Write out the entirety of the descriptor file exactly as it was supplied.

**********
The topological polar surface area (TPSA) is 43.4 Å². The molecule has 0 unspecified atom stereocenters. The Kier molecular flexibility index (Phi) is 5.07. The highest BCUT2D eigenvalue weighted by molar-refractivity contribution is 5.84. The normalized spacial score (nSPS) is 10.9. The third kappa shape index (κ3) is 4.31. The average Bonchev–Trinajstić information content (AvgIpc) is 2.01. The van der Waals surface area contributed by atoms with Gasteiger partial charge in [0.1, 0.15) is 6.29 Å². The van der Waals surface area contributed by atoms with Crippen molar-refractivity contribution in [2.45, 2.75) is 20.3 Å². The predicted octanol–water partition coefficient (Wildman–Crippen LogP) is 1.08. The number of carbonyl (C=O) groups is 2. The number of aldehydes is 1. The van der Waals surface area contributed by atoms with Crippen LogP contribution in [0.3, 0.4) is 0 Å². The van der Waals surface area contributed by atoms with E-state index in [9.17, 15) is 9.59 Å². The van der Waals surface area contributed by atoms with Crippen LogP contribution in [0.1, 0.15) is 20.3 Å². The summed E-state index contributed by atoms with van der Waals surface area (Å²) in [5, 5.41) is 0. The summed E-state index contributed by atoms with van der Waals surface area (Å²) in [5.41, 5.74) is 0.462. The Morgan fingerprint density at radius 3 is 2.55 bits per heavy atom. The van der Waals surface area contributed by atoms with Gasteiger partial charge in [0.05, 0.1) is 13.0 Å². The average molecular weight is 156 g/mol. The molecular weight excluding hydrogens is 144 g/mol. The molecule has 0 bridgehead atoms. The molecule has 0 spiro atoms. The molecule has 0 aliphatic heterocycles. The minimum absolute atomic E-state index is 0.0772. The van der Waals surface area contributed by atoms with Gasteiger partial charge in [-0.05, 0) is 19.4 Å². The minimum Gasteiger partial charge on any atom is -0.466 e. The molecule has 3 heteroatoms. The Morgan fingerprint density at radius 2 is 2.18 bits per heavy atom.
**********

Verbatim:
The topological polar surface area (TPSA) is 43.4 Å². The molecule has 0 unspecified atom stereocenters. The Kier molecular flexibility index (Phi) is 5.07. The highest BCUT2D eigenvalue weighted by molar-refractivity contribution is 5.84. The normalized spacial score (nSPS) is 10.9. The third kappa shape index (κ3) is 4.31. The average Bonchev–Trinajstić information content (AvgIpc) is 2.01. The van der Waals surface area contributed by atoms with Gasteiger partial charge in [0.1, 0.15) is 6.29 Å². The van der Waals surface area contributed by atoms with Crippen molar-refractivity contribution in [2.45, 2.75) is 20.3 Å². The predicted octanol–water partition coefficient (Wildman–Crippen LogP) is 1.08. The number of carbonyl (C=O) groups is 2. The number of aldehydes is 1. The van der Waals surface area contributed by atoms with Crippen LogP contribution in [0.3, 0.4) is 0 Å². The van der Waals surface area contributed by atoms with E-state index in [9.17, 15) is 9.59 Å². The van der Waals surface area contributed by atoms with Crippen LogP contribution in [0.1, 0.15) is 20.3 Å². The summed E-state index contributed by atoms with van der Waals surface area (Å²) in [5, 5.41) is 0. The summed E-state index contributed by atoms with van der Waals surface area (Å²) in [5.41, 5.74) is 0.462. The Morgan fingerprint density at radius 3 is 2.55 bits per heavy atom. The van der Waals surface area contributed by atoms with Gasteiger partial charge in [0.05, 0.1) is 13.0 Å². The average molecular weight is 156 g/mol. The molecular weight excluding hydrogens is 144 g/mol. The molecule has 0 bridgehead atoms. The molecule has 0 spiro atoms. The molecule has 0 aliphatic heterocycles. The minimum absolute atomic E-state index is 0.0772. The van der Waals surface area contributed by atoms with Gasteiger partial charge in [-0.05, 0) is 19.4 Å². The minimum Gasteiger partial charge on any atom is -0.466 e. The molecule has 3 heteroatoms. The Morgan fingerprint density at radius 2 is 2.18 bits per heavy atom.